Date of Award
Doctor of Philosophy
Literary and Cultural Studies
In the African American literary heritage, a counter-discourse as opposed to the dominant culture's racial ideology is often needed to not only adopt the "master's text" but also redress it to accommodate the black American's experience and expression. The intention of this dissertation is to theorize the expressive modes of the gothic and the blues as one potent counter-discourse informing the voice of black resistance in African American literature against the exploitation of the master narrative from the mainstream. My project focuses on the potential inter-textuality of the blues/gothic voice in the literary conventions of the migration narrative, black drama, and detective story in which the gothic and the blues tropes work deeply with the African American social, political, and cultural contexts.In addition to my introduction and conclusion, my dissertation is divided into three chapters, respectively analyzing six texts within the abovementioned genres. In my second chapter, I choose to analyze Paul Laurence Dunbar's The Sport of the Gods and Jean Toomer's Cane which are the first texts written in the sense of the migration narrative imbued with the outlooks of naturalism and lyricism as well as the gothic-blues sensibilities. My next chapter compares two black dramas--Amiri Baraka's Dutchman and August Wilson's Ma Rainey's Black Bottom--in which the cultual and political stamps of the Black Arts Movement are situated within the blues-making environment along with the horror of racial violence. The last chapter of the body of my dissertation looks at Toni Morrison's Song of Solomon and Arthur Flowers's Another Good Loving Blues to explore how the two fictions inscribe the gothic-blues intervention in the norm of the detective story which is blended with the journey of renovating the African heritage in the modern time.The purpose of this study mainly aims to discuss how these six texts employ the counter-discourse of the gothic-blues aesthetic to come up with a self-authenticating voice that enables color people to connect individual experiences with the collective "rememory" in order to come to terms with the lingering trauma engendered by the dictate of the color line.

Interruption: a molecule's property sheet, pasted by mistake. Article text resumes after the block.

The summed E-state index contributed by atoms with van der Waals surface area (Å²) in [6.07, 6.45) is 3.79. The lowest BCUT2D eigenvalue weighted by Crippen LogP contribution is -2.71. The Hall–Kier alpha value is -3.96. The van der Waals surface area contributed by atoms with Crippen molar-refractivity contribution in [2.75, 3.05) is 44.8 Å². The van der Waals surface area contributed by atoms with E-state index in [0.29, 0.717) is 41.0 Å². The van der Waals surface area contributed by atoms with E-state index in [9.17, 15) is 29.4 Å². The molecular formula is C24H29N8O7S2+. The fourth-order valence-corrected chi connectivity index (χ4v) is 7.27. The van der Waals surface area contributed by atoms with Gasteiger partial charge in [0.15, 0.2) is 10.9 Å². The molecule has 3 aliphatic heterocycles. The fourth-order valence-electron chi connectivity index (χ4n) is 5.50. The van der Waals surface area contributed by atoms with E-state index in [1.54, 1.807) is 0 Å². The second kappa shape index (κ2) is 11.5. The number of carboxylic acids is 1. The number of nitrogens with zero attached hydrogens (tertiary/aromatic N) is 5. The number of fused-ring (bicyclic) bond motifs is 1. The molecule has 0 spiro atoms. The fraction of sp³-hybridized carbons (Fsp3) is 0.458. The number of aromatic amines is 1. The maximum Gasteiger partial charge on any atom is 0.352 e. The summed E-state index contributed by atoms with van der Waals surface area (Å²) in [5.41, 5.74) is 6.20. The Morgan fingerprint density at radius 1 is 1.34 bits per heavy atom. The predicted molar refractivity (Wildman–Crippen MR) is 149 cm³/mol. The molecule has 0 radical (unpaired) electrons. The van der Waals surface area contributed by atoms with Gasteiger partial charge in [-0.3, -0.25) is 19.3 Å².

dissertation or thesis originally submitted to the local University of Memphis Electronic Theses & dissertation (ETD) Repository.
Wu, Cheng-Hsuan, "Difficult Spaces: The Gothic-Blues Voice in Comparative African American Literary Movements" (2014). Electronic Theses and Dissertations. 894.